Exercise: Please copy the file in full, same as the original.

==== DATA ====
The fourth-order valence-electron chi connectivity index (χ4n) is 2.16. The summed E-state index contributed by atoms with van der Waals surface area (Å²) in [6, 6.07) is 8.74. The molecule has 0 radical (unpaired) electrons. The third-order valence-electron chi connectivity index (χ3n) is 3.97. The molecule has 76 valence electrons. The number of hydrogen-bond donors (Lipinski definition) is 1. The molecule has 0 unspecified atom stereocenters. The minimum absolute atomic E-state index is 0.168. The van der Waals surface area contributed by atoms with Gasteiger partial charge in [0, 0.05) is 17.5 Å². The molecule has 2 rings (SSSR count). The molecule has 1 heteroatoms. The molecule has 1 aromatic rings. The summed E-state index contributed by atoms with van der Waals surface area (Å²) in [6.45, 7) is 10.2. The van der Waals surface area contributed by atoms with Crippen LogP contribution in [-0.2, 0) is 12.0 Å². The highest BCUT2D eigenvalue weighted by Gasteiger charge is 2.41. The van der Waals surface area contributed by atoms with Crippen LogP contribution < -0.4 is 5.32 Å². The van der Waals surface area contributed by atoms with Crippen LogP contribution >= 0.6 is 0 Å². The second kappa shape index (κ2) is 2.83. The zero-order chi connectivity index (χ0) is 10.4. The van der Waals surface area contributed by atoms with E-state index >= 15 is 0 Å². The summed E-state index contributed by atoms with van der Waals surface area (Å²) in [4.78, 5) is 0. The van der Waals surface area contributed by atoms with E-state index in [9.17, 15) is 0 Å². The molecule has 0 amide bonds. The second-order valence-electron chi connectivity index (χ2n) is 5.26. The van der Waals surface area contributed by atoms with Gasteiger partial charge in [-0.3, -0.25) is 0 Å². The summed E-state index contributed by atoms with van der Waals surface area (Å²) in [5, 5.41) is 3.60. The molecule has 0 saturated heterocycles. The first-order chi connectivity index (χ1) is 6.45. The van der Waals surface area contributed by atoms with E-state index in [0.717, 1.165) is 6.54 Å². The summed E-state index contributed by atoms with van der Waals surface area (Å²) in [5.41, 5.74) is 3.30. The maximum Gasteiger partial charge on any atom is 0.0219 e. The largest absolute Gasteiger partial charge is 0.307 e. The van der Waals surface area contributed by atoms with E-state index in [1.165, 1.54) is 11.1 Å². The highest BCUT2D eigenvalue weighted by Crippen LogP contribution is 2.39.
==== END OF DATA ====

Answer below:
The fourth-order valence-electron chi connectivity index (χ4n) is 2.16. The summed E-state index contributed by atoms with van der Waals surface area (Å²) in [6, 6.07) is 8.74. The molecule has 0 radical (unpaired) electrons. The third-order valence-electron chi connectivity index (χ3n) is 3.97. The molecule has 76 valence electrons. The number of hydrogen-bond donors (Lipinski definition) is 1. The molecule has 0 unspecified atom stereocenters. The minimum absolute atomic E-state index is 0.168. The van der Waals surface area contributed by atoms with Gasteiger partial charge in [0, 0.05) is 17.5 Å². The molecule has 2 rings (SSSR count). The molecule has 1 heteroatoms. The molecule has 1 aromatic rings. The summed E-state index contributed by atoms with van der Waals surface area (Å²) in [6.45, 7) is 10.2. The van der Waals surface area contributed by atoms with Crippen LogP contribution in [-0.2, 0) is 12.0 Å². The highest BCUT2D eigenvalue weighted by Gasteiger charge is 2.41. The van der Waals surface area contributed by atoms with Crippen LogP contribution < -0.4 is 5.32 Å². The van der Waals surface area contributed by atoms with Crippen LogP contribution >= 0.6 is 0 Å². The second kappa shape index (κ2) is 2.83. The zero-order chi connectivity index (χ0) is 10.4. The van der Waals surface area contributed by atoms with E-state index >= 15 is 0 Å². The summed E-state index contributed by atoms with van der Waals surface area (Å²) in [4.78, 5) is 0. The van der Waals surface area contributed by atoms with E-state index in [9.17, 15) is 0 Å². The molecule has 0 amide bonds. The second-order valence-electron chi connectivity index (χ2n) is 5.26. The van der Waals surface area contributed by atoms with Gasteiger partial charge in [-0.3, -0.25) is 0 Å². The summed E-state index contributed by atoms with van der Waals surface area (Å²) in [5, 5.41) is 3.60. The molecule has 0 saturated heterocycles. The first-order chi connectivity index (χ1) is 6.45. The van der Waals surface area contributed by atoms with E-state index in [0.717, 1.165) is 6.54 Å². The summed E-state index contributed by atoms with van der Waals surface area (Å²) in [5.41, 5.74) is 3.30. The maximum Gasteiger partial charge on any atom is 0.0219 e. The largest absolute Gasteiger partial charge is 0.307 e. The van der Waals surface area contributed by atoms with E-state index in [1.165, 1.54) is 11.1 Å². The highest BCUT2D eigenvalue weighted by Crippen LogP contribution is 2.39.